In its review of The Expert at the Card Table, LA Theater Review identifies Magician and British Barrister Guy Holingworth as both “suave and debonair.”
We certainly do not disagree but wondered if the statement should be considered “news.” After all, it is well known that all intellectual property attorneys are by tradition always either suave or debonair; and a select few of us are both.
We read further into the expertly written essay and understood. The theater critic was using what us professional writers call, “an introduction” or, as we say around the professional writers’ clubhouse, “an intro.”
But we are quick to protest — probably because we were conceived during some beatnik protest in the late 1950s — that Guy Holingworth needs no introduction. Magicians and magic fans know him well from his writing and performing neat effects with ordinary cards.
Then we read further into the review and realized the introduction was primarily for those unfamiliar with Guy Holingworth. We calmed down, popped a Chocks and continued sounding out the words as quietly as possible lest we wake those around us in the Mystic Hollow Public Library.
Neil Patrick Harris directed Mr. Holingworth’s show based on 1902 classic The Expert at the Card Table. The critic then explains the rich history and intrigue surrounding the creation of S.W. Erdnase’s gift to future generations of knuckle-busting masochists and their ever-patient friends and family.
Again, we know about the book. It was our first magic book that we owned outright. (The tradition in the Hardy family was to give library books as gifts thus imposing both a benefit and burden on the recipient). We read that book from cover to where the front cover would have been if it was purchased from a bookstore. We got ours by dumpster diving for the bookstore’s remainders. Our actions violated copyright and public health laws.
In fact, we had the opportunity for uninterrupted study of the book during our three-month stay in the Mystic Hollow TB Sanitarium. While the doctors would not permit us to bring our disease-ridden copy into the clean facility, we were able to purchase an additional copy from a young man who was checking out as we were checking in. At the time, we assumed his hands were gnarled from the ravages of Consumption but it could have been repetitive stress injury from daily practice with Erdnase.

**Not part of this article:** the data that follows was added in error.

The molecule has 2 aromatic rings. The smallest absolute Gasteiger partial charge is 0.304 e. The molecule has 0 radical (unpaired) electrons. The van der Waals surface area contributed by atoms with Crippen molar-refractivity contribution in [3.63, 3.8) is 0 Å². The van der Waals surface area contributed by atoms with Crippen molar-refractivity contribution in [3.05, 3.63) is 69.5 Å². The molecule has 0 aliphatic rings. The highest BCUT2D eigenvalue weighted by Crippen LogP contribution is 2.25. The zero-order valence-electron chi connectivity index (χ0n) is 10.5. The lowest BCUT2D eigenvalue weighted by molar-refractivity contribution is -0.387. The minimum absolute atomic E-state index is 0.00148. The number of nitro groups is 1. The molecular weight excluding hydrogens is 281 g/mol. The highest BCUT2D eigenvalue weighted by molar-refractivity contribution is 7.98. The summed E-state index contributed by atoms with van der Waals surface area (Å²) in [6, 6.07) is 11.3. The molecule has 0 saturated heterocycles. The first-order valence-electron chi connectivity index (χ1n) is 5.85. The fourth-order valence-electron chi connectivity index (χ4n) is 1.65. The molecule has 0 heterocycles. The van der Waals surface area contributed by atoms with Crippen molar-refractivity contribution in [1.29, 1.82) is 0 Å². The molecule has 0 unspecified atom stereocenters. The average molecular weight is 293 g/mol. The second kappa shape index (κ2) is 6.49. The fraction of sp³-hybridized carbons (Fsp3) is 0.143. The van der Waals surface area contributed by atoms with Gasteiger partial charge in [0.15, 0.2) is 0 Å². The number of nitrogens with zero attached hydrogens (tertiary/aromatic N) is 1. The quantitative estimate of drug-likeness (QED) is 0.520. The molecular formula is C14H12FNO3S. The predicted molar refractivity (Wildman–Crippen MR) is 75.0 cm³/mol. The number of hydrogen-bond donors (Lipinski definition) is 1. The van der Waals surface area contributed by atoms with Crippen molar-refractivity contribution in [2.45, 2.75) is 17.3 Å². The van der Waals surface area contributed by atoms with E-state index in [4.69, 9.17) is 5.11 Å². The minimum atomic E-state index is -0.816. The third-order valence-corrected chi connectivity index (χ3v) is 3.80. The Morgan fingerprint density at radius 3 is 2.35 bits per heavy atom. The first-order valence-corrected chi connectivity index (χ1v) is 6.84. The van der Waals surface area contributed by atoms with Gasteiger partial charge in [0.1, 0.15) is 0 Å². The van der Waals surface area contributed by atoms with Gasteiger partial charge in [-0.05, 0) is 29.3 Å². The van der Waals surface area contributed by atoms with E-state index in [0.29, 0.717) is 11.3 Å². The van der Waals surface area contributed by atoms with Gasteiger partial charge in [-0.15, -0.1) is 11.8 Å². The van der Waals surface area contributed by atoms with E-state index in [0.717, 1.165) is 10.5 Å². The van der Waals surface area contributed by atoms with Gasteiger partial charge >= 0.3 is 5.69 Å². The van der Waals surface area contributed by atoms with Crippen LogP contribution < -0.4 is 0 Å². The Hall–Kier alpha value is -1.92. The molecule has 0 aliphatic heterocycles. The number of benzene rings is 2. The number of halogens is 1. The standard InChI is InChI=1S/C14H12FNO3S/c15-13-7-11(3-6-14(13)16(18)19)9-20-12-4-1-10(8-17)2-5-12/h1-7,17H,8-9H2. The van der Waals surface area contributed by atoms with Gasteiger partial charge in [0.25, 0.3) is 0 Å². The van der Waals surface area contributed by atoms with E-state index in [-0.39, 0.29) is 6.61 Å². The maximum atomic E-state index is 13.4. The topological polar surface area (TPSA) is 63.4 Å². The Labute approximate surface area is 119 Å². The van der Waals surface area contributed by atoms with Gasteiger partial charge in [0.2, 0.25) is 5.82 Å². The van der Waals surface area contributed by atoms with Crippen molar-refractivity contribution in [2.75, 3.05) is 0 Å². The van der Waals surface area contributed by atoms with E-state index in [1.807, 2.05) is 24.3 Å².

Again, we realized the critic was introducing the book to non-magicians. Absent some explanation, the show’s title would seem “different” and maybe “unique” or “interesting” but probably not “magical” or “card trick featuring.” The Expert at the Card Table could be a book on just about anything. A check of our library’s card catalog shows at least seven different titles including the words “Expert,” “Card” and “Table.” Only one of those books deals with magic.
And so we learned a lesson in our critical review of the critic’s review. One must know one’s audience. Facts and names that seem obvious to us may not be either to a lay-person or non-magician.
Of course, we would want to see the show even if the critic panned it. But he didn’t. He called the evening “a mesmerizing look into the world of cons and conjuring. Delivered with a gentle sophistication by the boyish Hollingworth, we are indeed shocked and amazed by his dexterous capabilities in the realm of card chicanery, an act that is bolstered by the amazing story behind the book.”
He does heave technical criticism towards the staging and sight lines.
“This setting may have been perfect for an intimate room in a stately home or The Magic Castle, but the black box at the Broad’s Edye Theatre has been configured with ghastly sight lines – the audience rarely sat still as they shifted to get a better view of the proceedings; there was far more attentiveness when the tricks were projected on screen.”
This critique is actually inverse praise. If the show was terrible and the performance lacked, the critic would not care that he could not see. Mr. Holingworth and Mr. Harris should take some solace in this truism.
The show has received very good reviews from Variety (“It’s a Pip!”), The Los Angeles Times (“The summer’s theatrical sleeper”), and The Goldstar Company (“Guy Hollingworth had us eating out of the palm of his very talented hands.”)
Check out the show’s page at the Broad’s Edye Theatre in Santa Monica here.
Review the show’s notes here.
Get your own copy of The Expert at the Card Table by S.W. Erdnase from Inside Magic’s Library here.